»Everything Is You«, which was filmed at a former Czech castle, was not the first time you focused on the Middle Ages. For example, the exhibition »Femme Fatale Brewery«, in which you dealt with the topic of female brewers. What is behind your interest in medieval or pre-modern history?
»Once upon a time« is the phrase we love the most. Many stories and fairytales begin this way, and it is a promise of something adventurous and distant. In our installations we often try to create a similar feeling. There are probably more paths that have led us to it. One might be the desire to look at the world from a different perspective than the current reality of late capitalism status quo – as in the case of »Femme Fatale Brewery«.
We worked there with the position of women, and it was inspired by the history of female brewers (alewifes) before the expansion of Spanish Inquisition. Their craft was not only to brew beer, but also to heal or teach what was traditionally reserved for women, mothers or widows, for whom it was usually the only source of livelihood. This was eventually dismissed by the Church because all these professions were profitable and therefore must have belonged to men. It led to the birth of witch symbols such as a cauldron (beer), a broom (a symbol of mature beer) and a cat (rats). This aspect of usurpation still affects us today on many levels, whether we like it or not, which is why we consider retrospection to be very important. It is not only about nostalgia or taking over the practice, but mainly about evaluating past actions.
Our journey also led us through crafts, and we felt the need to change our work habits. It made more sense to work with an emphasis on material and technique than just visualizing the idea. And it is these craft practices, closely linked to the history of the transmission of knowledge, that very often create the medieval and ancient appearance.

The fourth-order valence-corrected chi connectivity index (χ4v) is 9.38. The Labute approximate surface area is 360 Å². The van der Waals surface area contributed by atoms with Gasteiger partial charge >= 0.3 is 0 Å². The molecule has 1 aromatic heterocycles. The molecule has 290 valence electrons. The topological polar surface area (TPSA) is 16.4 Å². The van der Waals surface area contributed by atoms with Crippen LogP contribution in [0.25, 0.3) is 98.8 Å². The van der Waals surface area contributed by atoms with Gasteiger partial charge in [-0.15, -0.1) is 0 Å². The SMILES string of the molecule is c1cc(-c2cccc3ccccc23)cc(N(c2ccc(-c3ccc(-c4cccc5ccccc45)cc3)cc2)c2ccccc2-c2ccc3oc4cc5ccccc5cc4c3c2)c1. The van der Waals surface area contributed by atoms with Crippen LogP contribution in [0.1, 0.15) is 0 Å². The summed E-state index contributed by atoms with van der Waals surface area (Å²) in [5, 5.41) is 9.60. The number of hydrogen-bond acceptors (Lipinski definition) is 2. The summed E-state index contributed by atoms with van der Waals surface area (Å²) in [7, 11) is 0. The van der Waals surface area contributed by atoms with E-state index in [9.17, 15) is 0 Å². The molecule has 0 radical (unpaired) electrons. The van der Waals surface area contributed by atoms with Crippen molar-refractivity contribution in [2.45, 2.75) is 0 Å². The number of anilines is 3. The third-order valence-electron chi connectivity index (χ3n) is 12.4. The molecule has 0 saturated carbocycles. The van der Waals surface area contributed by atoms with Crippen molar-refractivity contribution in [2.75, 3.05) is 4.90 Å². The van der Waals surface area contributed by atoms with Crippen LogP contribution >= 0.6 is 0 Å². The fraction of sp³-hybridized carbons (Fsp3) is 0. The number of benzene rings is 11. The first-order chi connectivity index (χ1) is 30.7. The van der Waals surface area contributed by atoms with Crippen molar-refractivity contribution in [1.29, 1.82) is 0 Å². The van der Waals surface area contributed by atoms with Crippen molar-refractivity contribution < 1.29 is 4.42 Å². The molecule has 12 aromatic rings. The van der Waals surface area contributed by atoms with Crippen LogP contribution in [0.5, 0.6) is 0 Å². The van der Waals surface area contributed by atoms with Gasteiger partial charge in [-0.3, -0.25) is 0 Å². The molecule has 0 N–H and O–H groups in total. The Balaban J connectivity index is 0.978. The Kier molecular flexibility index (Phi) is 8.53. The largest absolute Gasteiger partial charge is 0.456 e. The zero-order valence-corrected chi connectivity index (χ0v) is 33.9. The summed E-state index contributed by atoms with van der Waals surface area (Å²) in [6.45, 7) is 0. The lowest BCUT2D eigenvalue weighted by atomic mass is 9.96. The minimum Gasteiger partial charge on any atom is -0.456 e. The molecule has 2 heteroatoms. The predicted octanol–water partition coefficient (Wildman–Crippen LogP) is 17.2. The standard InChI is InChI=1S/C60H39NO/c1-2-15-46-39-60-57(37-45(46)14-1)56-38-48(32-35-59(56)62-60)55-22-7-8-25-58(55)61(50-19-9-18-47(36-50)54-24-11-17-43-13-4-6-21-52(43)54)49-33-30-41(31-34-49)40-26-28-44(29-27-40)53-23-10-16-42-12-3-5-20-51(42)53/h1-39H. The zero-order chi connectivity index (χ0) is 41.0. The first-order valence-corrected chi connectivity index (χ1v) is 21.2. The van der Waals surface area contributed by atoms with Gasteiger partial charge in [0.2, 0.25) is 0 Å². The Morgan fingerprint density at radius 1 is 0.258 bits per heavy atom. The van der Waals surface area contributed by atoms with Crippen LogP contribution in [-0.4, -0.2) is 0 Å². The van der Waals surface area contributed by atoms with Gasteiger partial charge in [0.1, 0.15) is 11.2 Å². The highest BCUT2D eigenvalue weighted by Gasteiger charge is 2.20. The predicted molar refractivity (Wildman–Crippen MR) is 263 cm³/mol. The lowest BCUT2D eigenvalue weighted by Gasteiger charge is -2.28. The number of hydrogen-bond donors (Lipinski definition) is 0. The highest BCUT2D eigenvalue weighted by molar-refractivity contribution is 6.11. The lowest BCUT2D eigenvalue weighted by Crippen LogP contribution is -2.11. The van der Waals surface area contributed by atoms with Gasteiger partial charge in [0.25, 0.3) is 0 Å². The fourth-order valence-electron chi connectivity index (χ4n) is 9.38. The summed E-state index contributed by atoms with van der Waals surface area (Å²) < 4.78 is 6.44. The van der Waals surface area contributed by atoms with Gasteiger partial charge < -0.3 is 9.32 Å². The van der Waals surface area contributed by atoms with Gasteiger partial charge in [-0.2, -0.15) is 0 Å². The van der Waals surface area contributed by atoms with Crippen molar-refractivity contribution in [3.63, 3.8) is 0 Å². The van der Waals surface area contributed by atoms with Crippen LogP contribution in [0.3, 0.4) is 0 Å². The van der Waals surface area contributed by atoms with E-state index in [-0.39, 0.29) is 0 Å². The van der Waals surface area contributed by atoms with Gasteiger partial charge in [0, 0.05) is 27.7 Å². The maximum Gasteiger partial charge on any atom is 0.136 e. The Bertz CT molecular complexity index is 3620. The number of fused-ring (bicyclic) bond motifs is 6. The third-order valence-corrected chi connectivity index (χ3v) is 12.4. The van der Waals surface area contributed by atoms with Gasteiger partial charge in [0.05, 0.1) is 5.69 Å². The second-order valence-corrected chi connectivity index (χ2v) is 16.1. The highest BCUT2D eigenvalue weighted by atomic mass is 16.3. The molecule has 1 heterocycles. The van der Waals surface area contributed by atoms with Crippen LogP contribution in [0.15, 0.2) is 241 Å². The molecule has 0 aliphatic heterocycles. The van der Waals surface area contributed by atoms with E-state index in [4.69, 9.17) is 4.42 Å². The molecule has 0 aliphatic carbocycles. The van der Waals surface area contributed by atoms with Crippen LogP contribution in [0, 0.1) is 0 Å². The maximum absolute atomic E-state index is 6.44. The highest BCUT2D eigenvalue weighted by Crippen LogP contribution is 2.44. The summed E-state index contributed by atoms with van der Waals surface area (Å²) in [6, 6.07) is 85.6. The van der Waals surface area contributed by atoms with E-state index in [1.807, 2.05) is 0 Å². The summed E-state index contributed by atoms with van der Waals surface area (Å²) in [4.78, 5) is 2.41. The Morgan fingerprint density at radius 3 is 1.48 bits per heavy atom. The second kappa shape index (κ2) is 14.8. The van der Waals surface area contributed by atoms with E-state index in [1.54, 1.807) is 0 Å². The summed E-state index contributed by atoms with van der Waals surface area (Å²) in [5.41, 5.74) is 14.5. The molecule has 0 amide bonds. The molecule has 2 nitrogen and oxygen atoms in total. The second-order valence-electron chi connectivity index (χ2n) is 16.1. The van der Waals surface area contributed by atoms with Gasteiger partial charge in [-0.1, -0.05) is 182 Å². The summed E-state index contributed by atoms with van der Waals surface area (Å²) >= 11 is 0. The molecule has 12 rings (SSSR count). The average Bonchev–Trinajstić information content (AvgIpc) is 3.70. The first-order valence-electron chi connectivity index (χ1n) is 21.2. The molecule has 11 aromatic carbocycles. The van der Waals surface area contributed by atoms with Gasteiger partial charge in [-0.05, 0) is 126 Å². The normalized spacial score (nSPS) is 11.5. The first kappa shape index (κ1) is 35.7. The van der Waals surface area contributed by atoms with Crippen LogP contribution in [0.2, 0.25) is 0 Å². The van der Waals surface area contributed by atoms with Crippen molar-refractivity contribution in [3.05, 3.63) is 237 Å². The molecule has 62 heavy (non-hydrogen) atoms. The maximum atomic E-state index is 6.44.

Certainly, there is a new need for intimacy and sensitivity, not only with regard to materials, the production of art, but also its reception. Your exhibitions have often been featured on documentation-based platforms like OFluxo or Tzvetnik – how do you deal with this »second life« of your art thrown into the digital mesh?
For small galleries and project spaces, where we most often exhibit, these platforms are an excellent opportunity to present their projects and artists to a much wider international audience. The very form of a never-ending feed can be alienating and overwhelming, it sometimes stresses us, but at the same time we take it more as an invitation, and everyone can then search for deeper information according to their interests.
It is not in the power of a few volunteers to provide a comprehensive view of every exhibition. And while this way of presentation does not contribute much to creating a relationship to a work of art, it certainly helps to build a community. Since following these pages, we have met many of the artists IRL, which has really helped us to cope with our artistic reality. We also got the opportunity to participate in interesting projects and shows that we would have never been able to reach without this attention. And above all, it helped us to cross the boundaries of the local scene, which was gradually becoming claustrophobic for us.